On Friday, I submitted my application for a legal change of name. First, I downloaded the application document from BC Vital Statistics. I filled out the application then composed a letter to explain my previous name change (I changed my last name in 1995). The letter was suggested by a clerk at BC Vital Statistics who felt it might help clear up any confusion about my current identity documents: my Quebec birth certificate bears my original birth name, and is accompanied by a Change of Name document from the government of Ontario which shows my current legal name.
I brought my completed package to my local BC Access Centre and paid $17 for the application to be signed. Then I was given a fingerprint package to take to the local RCMP (police) detachment where I would be be fingerprinted. Next, I went to my bank and obtained a certified cheque for $162, the change of name fee. I took that with my completed application forms to the RCMP station. I explained to the clerk about the extra letter I was providing to clarify that my Quebec birth certificate still carried my original birth name despite a legal change of name. She went on to say that she felt that’s really “how it should be done, a birth certificate shouldn’t carry a changed name.” I pointed to the field on the application form that listed the reason for my new change of name as “transsexual” and told her I sincerely hoped that Quebec would be issuing me a new birth certificate with my new chosen name. She looked the form, then up at me, then back and the form and said, “wow… WOW! OK. Yes, that would be good for you.”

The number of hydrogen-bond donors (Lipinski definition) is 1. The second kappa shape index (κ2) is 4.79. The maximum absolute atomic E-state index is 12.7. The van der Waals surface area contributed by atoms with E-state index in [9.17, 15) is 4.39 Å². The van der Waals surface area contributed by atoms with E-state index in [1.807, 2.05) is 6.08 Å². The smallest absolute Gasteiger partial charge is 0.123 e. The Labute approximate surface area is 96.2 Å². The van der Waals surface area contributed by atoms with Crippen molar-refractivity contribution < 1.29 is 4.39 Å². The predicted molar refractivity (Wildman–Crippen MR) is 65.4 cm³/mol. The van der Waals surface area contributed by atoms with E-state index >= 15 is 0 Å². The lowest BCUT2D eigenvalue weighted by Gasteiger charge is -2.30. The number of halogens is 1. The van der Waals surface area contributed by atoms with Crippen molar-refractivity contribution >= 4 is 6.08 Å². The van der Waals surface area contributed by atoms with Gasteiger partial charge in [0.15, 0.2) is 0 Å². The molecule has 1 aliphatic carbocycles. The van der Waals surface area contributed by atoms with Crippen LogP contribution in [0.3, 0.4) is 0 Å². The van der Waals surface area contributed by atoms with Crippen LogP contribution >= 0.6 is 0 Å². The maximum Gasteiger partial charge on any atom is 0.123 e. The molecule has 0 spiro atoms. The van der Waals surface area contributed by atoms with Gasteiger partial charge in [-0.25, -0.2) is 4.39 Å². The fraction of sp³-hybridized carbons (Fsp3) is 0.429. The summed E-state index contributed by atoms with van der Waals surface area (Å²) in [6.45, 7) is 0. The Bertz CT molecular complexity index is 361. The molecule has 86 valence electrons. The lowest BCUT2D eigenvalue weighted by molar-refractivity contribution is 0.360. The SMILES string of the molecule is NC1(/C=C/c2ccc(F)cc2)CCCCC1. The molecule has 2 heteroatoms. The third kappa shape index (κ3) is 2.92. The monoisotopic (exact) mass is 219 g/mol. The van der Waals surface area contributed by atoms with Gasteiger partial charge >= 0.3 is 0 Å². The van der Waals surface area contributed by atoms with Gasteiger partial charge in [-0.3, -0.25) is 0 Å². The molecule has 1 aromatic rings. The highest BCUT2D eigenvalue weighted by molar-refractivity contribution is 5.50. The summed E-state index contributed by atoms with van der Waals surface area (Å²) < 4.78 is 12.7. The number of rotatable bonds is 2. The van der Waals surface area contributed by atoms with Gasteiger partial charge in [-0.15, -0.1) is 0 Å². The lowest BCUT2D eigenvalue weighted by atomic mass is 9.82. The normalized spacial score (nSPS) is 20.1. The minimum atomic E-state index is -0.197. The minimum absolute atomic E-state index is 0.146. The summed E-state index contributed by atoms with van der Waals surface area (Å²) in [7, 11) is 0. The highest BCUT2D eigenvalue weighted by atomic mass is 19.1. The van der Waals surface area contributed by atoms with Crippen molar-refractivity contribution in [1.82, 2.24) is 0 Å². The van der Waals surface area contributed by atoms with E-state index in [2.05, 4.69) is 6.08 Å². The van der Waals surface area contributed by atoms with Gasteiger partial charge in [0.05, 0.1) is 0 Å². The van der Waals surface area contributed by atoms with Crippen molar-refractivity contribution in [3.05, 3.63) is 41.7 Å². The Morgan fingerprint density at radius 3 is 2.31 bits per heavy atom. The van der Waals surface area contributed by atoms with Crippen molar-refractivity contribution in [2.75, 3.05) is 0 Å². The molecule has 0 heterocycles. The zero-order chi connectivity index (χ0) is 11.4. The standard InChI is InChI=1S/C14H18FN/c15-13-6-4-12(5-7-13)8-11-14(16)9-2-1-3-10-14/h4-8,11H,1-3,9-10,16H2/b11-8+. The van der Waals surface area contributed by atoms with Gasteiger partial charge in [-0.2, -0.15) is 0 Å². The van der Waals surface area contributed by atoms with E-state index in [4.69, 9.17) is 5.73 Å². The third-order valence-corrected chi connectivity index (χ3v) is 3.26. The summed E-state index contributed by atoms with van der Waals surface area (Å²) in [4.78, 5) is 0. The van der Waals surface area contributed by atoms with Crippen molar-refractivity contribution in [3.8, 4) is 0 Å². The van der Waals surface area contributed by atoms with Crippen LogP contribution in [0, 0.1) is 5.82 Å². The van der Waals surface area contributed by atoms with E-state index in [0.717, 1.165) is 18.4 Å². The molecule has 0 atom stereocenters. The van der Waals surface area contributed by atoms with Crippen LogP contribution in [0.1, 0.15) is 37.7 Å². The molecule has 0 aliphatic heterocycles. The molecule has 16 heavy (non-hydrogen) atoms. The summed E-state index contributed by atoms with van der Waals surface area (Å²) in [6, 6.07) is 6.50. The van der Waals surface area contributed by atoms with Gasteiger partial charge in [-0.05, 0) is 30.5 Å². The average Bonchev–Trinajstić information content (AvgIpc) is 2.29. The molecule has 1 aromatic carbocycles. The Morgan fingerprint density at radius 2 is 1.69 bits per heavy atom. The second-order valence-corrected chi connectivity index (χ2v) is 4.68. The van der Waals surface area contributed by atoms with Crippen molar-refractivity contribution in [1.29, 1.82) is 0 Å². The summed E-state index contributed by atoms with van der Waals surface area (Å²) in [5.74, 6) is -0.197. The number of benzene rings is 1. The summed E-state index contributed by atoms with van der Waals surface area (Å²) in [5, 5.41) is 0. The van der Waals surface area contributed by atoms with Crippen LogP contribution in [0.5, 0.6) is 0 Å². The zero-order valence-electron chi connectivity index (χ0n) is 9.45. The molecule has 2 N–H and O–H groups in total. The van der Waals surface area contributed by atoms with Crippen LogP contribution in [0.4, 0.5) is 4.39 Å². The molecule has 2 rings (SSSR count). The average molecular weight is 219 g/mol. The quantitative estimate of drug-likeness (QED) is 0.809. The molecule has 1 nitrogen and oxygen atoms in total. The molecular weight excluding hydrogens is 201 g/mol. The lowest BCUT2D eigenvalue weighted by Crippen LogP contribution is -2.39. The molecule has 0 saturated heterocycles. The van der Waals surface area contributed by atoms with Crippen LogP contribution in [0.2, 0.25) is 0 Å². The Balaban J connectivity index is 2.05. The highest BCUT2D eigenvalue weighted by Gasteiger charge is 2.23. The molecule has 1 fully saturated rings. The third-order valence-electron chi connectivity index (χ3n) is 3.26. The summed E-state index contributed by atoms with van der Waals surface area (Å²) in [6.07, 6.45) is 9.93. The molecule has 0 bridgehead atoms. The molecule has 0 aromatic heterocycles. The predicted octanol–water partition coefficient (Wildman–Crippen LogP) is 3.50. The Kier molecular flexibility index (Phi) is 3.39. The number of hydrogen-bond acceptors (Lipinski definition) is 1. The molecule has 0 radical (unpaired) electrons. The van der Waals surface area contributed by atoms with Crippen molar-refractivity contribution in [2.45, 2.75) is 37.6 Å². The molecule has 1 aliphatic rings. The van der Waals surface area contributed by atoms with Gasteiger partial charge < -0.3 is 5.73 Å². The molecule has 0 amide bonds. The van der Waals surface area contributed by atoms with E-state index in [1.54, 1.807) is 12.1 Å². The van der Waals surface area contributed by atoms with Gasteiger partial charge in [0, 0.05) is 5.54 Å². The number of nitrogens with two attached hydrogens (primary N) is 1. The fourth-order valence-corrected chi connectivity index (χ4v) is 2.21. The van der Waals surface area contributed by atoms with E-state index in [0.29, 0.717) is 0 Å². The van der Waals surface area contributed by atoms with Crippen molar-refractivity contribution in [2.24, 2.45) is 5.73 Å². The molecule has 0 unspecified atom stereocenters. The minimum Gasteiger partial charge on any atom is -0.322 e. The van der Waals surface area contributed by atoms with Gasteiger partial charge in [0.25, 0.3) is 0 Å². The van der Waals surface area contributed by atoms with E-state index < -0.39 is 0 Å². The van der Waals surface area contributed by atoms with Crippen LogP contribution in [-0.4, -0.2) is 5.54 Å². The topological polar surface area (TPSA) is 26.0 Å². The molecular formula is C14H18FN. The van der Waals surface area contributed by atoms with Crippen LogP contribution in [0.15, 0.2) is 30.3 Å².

I paid the $25 fingerprinting fee and sat in the waiting room for my turn. Then I was summoned for my fingerprinting with a booming, “Mr. [Last Name]!”
The fingerprints and completed change of name application were submitted through the RCMP. It’s unclear how long it will be until I obtain my change of name certificate. When I get it, I will apply to Quebec for a reissued birth certificate—bearing my new chosen male name. Hopefully, they will comply without hassle (I’ve been told that they will, but BC Vital Statistics had very little information to support that.)
For now, I am without any primary identity documents, as my birth certificate was surrendered with the application. (Though I do have a driver’s license and passport.) I have therefore asked my doctor to provide me with a carry letter that will help support my identity if I am detained, hospitalized or otherwise in a situation where ID is required. I provided her with the template from p. 73 of Dr. Nick Gorton’s Medical Therapy & Health Maintenance for Transgender Men guide.